We are committed to providing a website that is accessible to the widest possible audience. To do so, we are actively working with consultants to update the website by increasing its accessibility and usability by persons who use assistive technologies
such as automated tools, keyboard-only navigation, and screen readers.
We are working to have the website conform to the relevant standards of the Section 508 Web Accessibility Standards developed by the United States Access Board, as
well as the World Wide Web Consortium's (W3C) Web Content Accessibility Guidelines 2.1. These standards and guidelines explain how to make web content more accessible for people with disabilities. We believe that conformance with these standards and
guidelines will help make the website more user friendly for all people.
Our efforts are ongoing. While we strive to have the website adhere to these guidelines and standards, it is not always possible to do so in all areas of the website.
If, at any time, you have specific questions or concerns about the accessibility of any particular webpage, please contact WebsiteAccess@tenethealth.com so that we may be of assistance.
Giving Your Child the Best Start Through Early Testing
The Newborn Screening Program at the Carondelet is designed to detect newborns with health problems that can be treated, help to start treatment early in life and prevent developmental delays or other problems. You can help by making sure your baby is screened before he or she leaves the hospital, and then taking your baby to your health care provider or clinic for a second screening at 7-14 days of age.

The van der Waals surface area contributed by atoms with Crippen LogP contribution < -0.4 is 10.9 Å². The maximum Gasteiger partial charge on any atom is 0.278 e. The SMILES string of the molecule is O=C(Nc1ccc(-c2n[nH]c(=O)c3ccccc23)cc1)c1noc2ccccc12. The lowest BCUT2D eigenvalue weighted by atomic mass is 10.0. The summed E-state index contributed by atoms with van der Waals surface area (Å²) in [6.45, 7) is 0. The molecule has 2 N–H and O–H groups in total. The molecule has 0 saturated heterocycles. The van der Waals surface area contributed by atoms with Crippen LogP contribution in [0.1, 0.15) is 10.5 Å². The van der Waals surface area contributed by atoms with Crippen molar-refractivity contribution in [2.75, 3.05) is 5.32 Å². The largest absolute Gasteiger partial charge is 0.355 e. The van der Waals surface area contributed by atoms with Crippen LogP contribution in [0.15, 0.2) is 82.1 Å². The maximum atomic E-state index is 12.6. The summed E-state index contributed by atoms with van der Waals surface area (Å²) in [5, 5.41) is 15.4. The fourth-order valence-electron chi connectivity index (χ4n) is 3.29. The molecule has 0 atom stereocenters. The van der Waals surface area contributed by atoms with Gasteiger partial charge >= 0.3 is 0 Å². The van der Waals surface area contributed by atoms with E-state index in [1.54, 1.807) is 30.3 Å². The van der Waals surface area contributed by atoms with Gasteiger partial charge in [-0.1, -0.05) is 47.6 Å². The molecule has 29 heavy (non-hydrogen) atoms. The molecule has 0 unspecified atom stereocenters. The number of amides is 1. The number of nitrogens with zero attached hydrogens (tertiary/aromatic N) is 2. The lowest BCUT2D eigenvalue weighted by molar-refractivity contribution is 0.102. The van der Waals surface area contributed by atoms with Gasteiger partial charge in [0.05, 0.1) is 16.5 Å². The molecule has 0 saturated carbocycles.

How the Newborn Screening Works
To begin the screening process, we start by taking tiny samples of blood from your baby’s heel about two days after birth, then we send the samples to the Arizona Department of Health Services in Phoenix for testing. Tests are repeated one to two weeks later with your health care provider. If the screening tests show a possible health problem, your baby will need a follow-up test.
For some conditions, your health care team may start treating the baby right away.
If your child has a health problem, acting early is important. If your health care provider asks you to bring your baby in for a follow-up test, do so as soon as possible.
Be sure to give your correct address and phone number to the hospital or health care provider.
If you don’t have a telephone, leave the phone number of a friend, relative, or neighbor with the health care provider or hospital.
If you move soon after your baby is born, let your health care provider know right away, so they can reach you if your child needs a follow-up test.
A hearing screening is important for your newborn baby because it is one of the most common birth disabilities. Language learning starts at birth, so if your baby can’t hear, learning to speak will be difficult. If you find hearing loss early, your baby can get help. Also, if you start before your baby is 6 months old, he or she may learn language like babies who do not have hearing loss.
After your baby’s hearing is screened, you will be given either a “Pass” or a “Refer” result. “Pass” means that your baby can hear well enough to learn language. It is important to keep track of how your baby’s language develops. Sometimes, hearing problems develop later in a baby’s development.
“Refer” means that your baby needs to have more testing. Refer does not mean that your baby definitely has hearing loss. It does mean that it is important to test your baby again. The hospital or your baby’s health care provider will help you get this testing.
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